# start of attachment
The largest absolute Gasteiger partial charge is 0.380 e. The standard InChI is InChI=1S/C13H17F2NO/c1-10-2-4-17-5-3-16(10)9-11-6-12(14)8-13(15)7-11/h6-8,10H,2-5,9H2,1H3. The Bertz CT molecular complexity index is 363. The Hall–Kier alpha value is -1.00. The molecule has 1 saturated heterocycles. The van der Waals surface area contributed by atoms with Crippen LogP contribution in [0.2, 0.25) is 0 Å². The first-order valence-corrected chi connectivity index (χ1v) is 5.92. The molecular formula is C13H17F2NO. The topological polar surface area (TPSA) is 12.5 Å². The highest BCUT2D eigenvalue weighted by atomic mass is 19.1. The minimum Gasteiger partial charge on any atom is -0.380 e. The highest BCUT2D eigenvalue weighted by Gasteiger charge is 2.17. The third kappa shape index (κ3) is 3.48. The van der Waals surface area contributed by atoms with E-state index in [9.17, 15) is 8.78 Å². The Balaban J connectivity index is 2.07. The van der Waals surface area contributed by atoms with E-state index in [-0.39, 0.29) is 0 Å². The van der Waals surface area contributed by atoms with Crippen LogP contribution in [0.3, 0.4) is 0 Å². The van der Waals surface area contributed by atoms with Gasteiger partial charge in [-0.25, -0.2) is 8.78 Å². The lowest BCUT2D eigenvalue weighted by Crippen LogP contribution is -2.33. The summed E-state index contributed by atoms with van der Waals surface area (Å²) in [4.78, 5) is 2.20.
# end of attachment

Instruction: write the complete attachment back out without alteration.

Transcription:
The largest absolute Gasteiger partial charge is 0.380 e. The standard InChI is InChI=1S/C13H17F2NO/c1-10-2-4-17-5-3-16(10)9-11-6-12(14)8-13(15)7-11/h6-8,10H,2-5,9H2,1H3. The Bertz CT molecular complexity index is 363. The Hall–Kier alpha value is -1.00. The molecule has 1 saturated heterocycles. The van der Waals surface area contributed by atoms with Crippen LogP contribution in [0.2, 0.25) is 0 Å². The first-order valence-corrected chi connectivity index (χ1v) is 5.92. The molecular formula is C13H17F2NO. The topological polar surface area (TPSA) is 12.5 Å². The highest BCUT2D eigenvalue weighted by atomic mass is 19.1. The minimum Gasteiger partial charge on any atom is -0.380 e. The highest BCUT2D eigenvalue weighted by Gasteiger charge is 2.17. The third kappa shape index (κ3) is 3.48. The van der Waals surface area contributed by atoms with E-state index in [9.17, 15) is 8.78 Å². The Balaban J connectivity index is 2.07. The van der Waals surface area contributed by atoms with E-state index in [-0.39, 0.29) is 0 Å². The van der Waals surface area contributed by atoms with Crippen LogP contribution in [0.3, 0.4) is 0 Å². The van der Waals surface area contributed by atoms with Gasteiger partial charge in [-0.25, -0.2) is 8.78 Å². The lowest BCUT2D eigenvalue weighted by Crippen LogP contribution is -2.33. The summed E-state index contributed by atoms with van der Waals surface area (Å²) in [4.78, 5) is 2.20.